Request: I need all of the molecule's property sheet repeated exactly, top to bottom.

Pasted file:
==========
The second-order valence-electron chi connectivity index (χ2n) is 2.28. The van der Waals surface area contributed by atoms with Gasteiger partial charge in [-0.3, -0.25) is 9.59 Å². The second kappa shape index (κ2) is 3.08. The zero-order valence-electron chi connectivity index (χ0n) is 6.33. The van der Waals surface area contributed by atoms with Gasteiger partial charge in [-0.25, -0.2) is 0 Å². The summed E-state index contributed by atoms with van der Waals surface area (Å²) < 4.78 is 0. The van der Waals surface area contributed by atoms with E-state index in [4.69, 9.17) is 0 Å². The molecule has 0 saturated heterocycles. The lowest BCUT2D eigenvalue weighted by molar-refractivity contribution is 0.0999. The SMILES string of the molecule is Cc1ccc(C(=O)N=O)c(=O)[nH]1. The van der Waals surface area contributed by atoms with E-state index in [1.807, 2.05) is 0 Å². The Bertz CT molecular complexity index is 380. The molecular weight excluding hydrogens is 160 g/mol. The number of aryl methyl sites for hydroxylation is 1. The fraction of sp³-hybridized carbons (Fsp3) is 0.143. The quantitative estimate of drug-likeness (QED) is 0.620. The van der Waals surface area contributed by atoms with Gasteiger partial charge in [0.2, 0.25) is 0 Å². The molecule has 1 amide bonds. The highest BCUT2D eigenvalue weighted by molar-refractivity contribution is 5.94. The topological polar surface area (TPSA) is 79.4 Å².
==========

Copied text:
The second-order valence-electron chi connectivity index (χ2n) is 2.28. The van der Waals surface area contributed by atoms with Gasteiger partial charge in [-0.3, -0.25) is 9.59 Å². The second kappa shape index (κ2) is 3.08. The zero-order valence-electron chi connectivity index (χ0n) is 6.33. The van der Waals surface area contributed by atoms with Gasteiger partial charge in [-0.25, -0.2) is 0 Å². The summed E-state index contributed by atoms with van der Waals surface area (Å²) < 4.78 is 0. The van der Waals surface area contributed by atoms with E-state index in [4.69, 9.17) is 0 Å². The molecule has 0 saturated heterocycles. The lowest BCUT2D eigenvalue weighted by molar-refractivity contribution is 0.0999. The SMILES string of the molecule is Cc1ccc(C(=O)N=O)c(=O)[nH]1. The van der Waals surface area contributed by atoms with E-state index in [1.807, 2.05) is 0 Å². The Bertz CT molecular complexity index is 380. The molecular weight excluding hydrogens is 160 g/mol. The number of aryl methyl sites for hydroxylation is 1. The fraction of sp³-hybridized carbons (Fsp3) is 0.143. The quantitative estimate of drug-likeness (QED) is 0.620. The van der Waals surface area contributed by atoms with Gasteiger partial charge in [0.2, 0.25) is 0 Å². The molecule has 1 amide bonds. The highest BCUT2D eigenvalue weighted by molar-refractivity contribution is 5.94. The topological polar surface area (TPSA) is 79.4 Å².